CLIMATE CHANGE ADAPTIVE MEASURE THROUGH PERMACULTURE IN SAMBURU COUNTY
This blog was written by Christine Okila, Communications GBM.
Samburu County is predominantly semi-arid with a scarce erratic rainfall (mean annual rainfall of between 500-700mm per annum). Increased human dependence on forest resources along with variability in intensity and seasonality of rainfall, have resulted in prolonged drought and severe weather events in recent years. Kirisia forest, one of four forest reserves in Samburu, has been badly encroached and poorly managed, and is subject to fierce and destructive fires. Illegal extraction of cedar, collection of firewood, charcoal burning, cutting down trees for fodder and overharvesting of herbs and non-wood forest products are main threats to Kirisia forest and its ecosystem functioning.
Samburu communities are culturally pastoralists - 88% of the community household income comes from livestock rearing, with 98% of the community using fuel wood as a source of energy, but only 30% of the community engages in tree planting to help maintain a viable source of wood and forest system.
Due to vulnerability caused by changing weather patterns and the serious degradation of the existing forests, communities living in this area will need to deal over the coming period with greater climate change. It is necessary to start now to educate and help bring human activities into better harmony with the ecosystem that sustains them.
In 2014 the Green Belt Movement began a new project using permaculture. Permaculture, according to the editor of Permaculture magazine Maddy Harland “is primarily a thinking tool for designing low carbon, highly productive ways of living”. Working with communities to design and integrate ecological knowledge into their daily activities could help the pastoralists of Samburu to cope better with the impacts of climate change.
A permaculture approach includes sustainable agriculture, simple water harvesting technologies, value addition and post harvesting care.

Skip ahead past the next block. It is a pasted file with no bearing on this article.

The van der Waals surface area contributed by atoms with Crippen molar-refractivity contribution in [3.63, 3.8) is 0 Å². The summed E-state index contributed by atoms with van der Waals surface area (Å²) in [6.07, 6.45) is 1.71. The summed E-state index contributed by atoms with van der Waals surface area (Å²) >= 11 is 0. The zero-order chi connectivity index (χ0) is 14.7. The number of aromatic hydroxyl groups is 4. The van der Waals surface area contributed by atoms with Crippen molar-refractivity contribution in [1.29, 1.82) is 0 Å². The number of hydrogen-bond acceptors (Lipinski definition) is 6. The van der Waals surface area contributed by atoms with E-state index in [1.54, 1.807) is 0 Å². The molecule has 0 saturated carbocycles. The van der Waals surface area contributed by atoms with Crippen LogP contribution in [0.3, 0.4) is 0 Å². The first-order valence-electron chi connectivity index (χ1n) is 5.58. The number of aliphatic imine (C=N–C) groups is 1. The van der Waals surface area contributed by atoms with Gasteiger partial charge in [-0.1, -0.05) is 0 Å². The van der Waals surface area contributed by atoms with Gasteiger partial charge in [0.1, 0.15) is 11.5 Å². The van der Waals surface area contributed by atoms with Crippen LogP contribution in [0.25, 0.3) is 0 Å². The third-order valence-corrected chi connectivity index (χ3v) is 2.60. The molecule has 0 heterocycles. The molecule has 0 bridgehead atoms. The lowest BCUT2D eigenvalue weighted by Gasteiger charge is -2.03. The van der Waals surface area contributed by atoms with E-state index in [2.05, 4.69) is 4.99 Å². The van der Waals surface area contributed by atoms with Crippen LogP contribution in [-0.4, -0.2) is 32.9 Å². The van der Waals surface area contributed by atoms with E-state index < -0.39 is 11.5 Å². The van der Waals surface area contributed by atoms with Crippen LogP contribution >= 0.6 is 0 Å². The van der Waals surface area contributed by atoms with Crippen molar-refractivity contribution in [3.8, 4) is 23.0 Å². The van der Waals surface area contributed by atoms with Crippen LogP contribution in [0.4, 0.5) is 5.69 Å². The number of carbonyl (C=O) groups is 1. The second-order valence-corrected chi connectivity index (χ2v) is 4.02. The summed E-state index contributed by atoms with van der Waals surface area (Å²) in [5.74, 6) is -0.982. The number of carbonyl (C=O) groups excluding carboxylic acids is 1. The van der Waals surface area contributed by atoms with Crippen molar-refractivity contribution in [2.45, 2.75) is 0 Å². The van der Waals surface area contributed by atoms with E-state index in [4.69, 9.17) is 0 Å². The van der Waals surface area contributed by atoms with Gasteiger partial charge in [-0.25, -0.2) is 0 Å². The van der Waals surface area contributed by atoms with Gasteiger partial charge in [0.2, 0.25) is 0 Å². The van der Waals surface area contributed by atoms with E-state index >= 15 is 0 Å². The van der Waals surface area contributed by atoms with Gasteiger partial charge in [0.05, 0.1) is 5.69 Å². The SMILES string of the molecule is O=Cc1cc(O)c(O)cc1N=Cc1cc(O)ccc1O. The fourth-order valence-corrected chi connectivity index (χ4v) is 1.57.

Permaculture makes it possible to grow food, trees and fodder while enhancing water quality and abundance, increasing bio-diversity, conserving soil and increasing community food security, health and agricultural productivity.
PERMACULTURE is working with, rather than against, nature!
GBM in partnership with Prince Albert II of Monaco Foundation and Yves Rocher Foundation engaged Dr. Thuita Thenya and Dr. Cecilia Onyango, lecturer from University of Nairobi – Kenya, to implement permaculture with Samburu community. GBM has been able to initiate 3 demonstration sites in Tamiyoi, Bawa and Porro in the Kirisia ecosystem as a climate change adaptation measure.
The permaculture initiative is supporting 45 Samburu community members with practical training which includes sustainable agricultural practices, post-harvest management, pest control, value addition and simple water harvesting techniques.
The community members start by selecting food crops that they are willing to plant and that can withstand challenging climate. Also, by learning post-harvest land management techniques they will be able to harvest fodder to be used during dry seasons.
The 45 trainees will then train other community members and upscale the initiative. The aim is to introduce a more sustainable farming approach that will enable communities to produce food crops and livelihoods despite the increasingly variable rainfall.
The permaculture approach does not only involve a change into farming styles but also how communities look at the land and its management. Some scientists are predicting that the communities in Samburu will have to undertake radical anthropological changes in order to cope to climate change changing from nomadic to sedentary lifestyles. Our approach is to support communities as they grapple with the present and advance impacts of climate change.
The 45 community members trained so far are starting to help the communities to create greater resilience in the face of climate change.
Figure 1. Community members preparing permaculture site at Baawa demonstration site. The land layout plan was drawn and community identified crop varieties to be grown